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New Webinar About the Wolf

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I am pleased to be bringing you another animal-focused webinar, this one about the wolf and her shapeshifting cult – in other words, werewolves! I will have many pictures I was not able to include in my book Invoking Animal Magic and I will talk about the wolf-coyote hybrids now colonizing the Northeastern United States and Canada. I think this will be of interest both to people who are familiar with these hybrids and those who are not. The werewolf herself is a type of hybrid, being a human in wolf form. I will not be ignoring the sensationalized aspects of werewolves, but this webinar will look at the phenomenon more from a historical and occult-scientific point of view. From the book:

The werewolf is a complex creature that is part science, part magic, part tradition, part superstition. She embodies a concept that has become confused over the centuries as Christianity and science have attempted to understand the phenomenon in their own terms. Fears and misconceptions about shapeshifting have been projected mainly onto wolves, which makes the werewolf a good study on the crazier side of shape shifting.

The Real, True, Totally Authentic and Genuine History of the Werewolf
Monday, February 9, 2015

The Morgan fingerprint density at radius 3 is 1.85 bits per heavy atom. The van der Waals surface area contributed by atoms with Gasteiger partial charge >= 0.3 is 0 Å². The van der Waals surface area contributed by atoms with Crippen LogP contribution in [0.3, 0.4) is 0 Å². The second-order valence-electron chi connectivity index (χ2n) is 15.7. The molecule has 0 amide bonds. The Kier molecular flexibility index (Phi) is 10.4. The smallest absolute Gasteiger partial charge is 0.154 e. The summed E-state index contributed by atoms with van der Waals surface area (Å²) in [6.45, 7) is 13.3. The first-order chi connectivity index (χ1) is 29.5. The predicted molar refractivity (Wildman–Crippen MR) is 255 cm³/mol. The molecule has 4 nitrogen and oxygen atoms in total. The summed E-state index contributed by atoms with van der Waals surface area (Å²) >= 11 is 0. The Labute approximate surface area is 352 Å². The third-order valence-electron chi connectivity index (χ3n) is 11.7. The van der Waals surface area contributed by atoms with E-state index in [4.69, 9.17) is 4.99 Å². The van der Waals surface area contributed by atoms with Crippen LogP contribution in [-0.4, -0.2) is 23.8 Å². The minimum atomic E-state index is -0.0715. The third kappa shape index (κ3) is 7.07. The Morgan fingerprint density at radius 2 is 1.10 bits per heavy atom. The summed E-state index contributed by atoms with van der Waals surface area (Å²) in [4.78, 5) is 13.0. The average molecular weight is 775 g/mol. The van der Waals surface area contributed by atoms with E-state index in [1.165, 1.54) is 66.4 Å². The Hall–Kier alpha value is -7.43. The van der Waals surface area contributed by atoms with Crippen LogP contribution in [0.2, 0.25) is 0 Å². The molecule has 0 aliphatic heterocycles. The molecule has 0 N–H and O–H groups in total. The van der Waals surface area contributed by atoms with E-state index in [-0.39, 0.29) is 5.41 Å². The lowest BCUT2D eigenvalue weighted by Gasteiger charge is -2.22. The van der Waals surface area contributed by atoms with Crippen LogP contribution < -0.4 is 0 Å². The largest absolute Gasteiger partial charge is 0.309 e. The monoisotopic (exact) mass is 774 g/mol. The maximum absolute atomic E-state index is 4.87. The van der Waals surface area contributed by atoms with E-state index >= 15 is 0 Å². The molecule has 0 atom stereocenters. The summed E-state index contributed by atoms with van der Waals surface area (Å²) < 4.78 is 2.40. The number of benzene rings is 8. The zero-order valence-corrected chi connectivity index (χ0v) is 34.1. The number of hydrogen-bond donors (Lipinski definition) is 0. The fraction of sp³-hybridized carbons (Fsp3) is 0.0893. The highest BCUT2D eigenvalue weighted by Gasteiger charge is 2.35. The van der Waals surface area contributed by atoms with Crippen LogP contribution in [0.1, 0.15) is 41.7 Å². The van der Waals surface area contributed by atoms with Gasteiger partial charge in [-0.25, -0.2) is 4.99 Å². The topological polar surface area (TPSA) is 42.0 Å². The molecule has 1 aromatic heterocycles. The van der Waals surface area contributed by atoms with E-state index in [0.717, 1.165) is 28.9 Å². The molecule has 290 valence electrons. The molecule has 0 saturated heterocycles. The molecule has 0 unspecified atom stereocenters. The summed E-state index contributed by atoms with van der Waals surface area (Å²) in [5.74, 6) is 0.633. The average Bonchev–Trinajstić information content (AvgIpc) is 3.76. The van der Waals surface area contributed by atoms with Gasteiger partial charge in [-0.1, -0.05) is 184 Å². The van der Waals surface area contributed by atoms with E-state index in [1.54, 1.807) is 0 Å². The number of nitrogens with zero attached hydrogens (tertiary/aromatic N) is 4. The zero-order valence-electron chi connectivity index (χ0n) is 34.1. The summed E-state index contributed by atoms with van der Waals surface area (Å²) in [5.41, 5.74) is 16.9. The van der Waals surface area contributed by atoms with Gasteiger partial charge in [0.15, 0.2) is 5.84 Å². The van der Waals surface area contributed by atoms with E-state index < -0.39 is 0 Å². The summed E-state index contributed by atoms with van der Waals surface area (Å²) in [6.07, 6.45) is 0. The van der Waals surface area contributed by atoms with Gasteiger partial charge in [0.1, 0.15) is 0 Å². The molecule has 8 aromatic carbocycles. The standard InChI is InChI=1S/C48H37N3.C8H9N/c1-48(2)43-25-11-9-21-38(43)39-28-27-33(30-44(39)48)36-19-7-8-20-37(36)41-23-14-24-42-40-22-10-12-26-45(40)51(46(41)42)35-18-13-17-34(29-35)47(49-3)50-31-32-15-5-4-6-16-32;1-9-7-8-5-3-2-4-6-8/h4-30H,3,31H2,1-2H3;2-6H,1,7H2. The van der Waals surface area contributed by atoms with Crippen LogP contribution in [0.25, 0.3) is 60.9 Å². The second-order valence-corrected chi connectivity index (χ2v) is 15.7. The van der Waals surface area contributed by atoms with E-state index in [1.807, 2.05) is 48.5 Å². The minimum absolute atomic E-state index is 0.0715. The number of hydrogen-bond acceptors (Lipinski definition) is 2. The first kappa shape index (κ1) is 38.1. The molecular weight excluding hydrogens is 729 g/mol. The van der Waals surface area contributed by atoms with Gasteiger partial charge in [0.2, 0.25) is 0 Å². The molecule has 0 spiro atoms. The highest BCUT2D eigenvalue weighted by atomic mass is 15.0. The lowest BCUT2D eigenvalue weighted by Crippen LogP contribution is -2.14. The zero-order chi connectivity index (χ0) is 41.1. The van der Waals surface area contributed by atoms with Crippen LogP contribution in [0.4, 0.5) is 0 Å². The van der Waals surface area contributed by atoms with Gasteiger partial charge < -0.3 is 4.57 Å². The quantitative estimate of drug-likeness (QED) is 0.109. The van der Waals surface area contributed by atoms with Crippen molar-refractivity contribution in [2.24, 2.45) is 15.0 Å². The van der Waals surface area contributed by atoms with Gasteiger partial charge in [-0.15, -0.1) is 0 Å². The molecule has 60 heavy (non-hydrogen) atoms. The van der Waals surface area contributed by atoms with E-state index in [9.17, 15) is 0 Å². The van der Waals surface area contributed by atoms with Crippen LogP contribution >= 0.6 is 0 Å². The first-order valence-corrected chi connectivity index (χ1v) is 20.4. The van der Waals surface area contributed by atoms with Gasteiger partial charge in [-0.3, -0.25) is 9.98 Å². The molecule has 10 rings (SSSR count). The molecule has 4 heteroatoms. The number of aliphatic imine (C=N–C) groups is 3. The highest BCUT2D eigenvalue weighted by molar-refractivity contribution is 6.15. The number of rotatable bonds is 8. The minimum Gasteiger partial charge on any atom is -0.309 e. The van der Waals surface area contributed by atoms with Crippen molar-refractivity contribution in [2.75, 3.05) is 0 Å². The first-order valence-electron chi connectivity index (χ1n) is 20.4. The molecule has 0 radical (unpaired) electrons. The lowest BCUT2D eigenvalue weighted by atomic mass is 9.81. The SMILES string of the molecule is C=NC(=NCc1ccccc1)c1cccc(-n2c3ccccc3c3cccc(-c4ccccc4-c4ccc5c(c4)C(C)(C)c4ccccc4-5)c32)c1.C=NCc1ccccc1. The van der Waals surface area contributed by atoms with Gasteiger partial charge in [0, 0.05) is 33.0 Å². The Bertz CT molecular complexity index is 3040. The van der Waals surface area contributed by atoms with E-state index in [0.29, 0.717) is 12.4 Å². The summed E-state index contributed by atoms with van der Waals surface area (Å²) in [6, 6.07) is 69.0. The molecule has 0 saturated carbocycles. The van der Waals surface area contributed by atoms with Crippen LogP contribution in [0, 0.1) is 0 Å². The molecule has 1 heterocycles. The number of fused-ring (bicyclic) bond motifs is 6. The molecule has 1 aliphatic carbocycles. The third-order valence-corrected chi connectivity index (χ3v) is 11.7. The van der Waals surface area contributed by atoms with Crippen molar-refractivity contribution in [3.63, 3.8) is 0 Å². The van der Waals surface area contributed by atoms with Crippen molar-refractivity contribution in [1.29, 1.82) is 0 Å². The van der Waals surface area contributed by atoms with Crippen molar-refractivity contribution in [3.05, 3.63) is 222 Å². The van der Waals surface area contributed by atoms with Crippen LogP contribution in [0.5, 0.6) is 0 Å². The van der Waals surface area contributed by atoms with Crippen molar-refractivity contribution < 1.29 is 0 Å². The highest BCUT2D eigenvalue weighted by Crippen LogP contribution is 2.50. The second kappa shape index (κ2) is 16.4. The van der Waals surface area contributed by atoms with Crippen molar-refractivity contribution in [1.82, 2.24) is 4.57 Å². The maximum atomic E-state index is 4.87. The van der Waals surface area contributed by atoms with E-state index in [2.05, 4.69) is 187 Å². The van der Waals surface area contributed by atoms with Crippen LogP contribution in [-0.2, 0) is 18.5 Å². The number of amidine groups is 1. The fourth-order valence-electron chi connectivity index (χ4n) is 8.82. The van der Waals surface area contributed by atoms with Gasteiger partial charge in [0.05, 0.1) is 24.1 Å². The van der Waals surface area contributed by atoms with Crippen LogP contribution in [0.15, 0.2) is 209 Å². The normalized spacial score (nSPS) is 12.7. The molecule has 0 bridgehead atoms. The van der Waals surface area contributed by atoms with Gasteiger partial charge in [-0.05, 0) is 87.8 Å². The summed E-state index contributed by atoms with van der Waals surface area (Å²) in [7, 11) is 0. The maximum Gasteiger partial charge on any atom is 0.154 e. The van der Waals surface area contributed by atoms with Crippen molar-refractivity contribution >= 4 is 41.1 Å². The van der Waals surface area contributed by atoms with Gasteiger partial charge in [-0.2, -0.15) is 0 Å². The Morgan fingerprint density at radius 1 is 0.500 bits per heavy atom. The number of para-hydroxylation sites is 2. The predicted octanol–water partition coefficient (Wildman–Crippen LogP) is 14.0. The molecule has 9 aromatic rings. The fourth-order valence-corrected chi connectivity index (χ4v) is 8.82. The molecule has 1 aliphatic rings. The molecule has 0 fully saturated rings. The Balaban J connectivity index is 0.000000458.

7:00 – 8:00 pm Eastern Time US
Cost: $25
Attend live or stream later

Pre-registration Required

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Artemis and the Golden Deer

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Is the “stag” that accompanies Artemis really a reindeer doe? A new article I have at Moon Books Blog explores this tantalizing question.

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Animal Art in Chauvet Cave

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I have a post up at Return to Mago this week about animal art at Chauvet Cave.

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Deer in Early European Cave Art – A photo essay

Doe on ceiling at Altamira Cave, Spain. 16,000 bce.

Doe on ceiling at Altamira Cave, Spain. 16,000 bce.


Megaloceros. Lacaux Cave, France. 17,000 bce.

Megaloceros. Lacaux Cave, France. 17,000 bce.


Lascaux Cave (replica)

Lascaux Cave (replica)


Altxerri Cave, Spain. 36,000 bce. Head of reindeer with fox head inside. Photo Gipuzkoa Kultura.

Altxerri Cave, Spain. 36,000 bce. Head of reindeer with fox inside. Photo Gipuzkoa Kultura.

Lascaux. Photo Professor Saxx.

Lascaux. Photo Professor Saxx.


Lascaux. Photo Pline.

Lascaux. Photo Pline.


Drawing by Jose-Manuel Benito Alvarez. La Pasiega Cave, Spain. 12,000 bce.

Drawing by Jose-Manuel Benito Alvarez. La Pasiega Cave, Spain. 12,000 bce.


The webinar Mystick Path of the Deer is on track for Monday, January 12th.
Register here.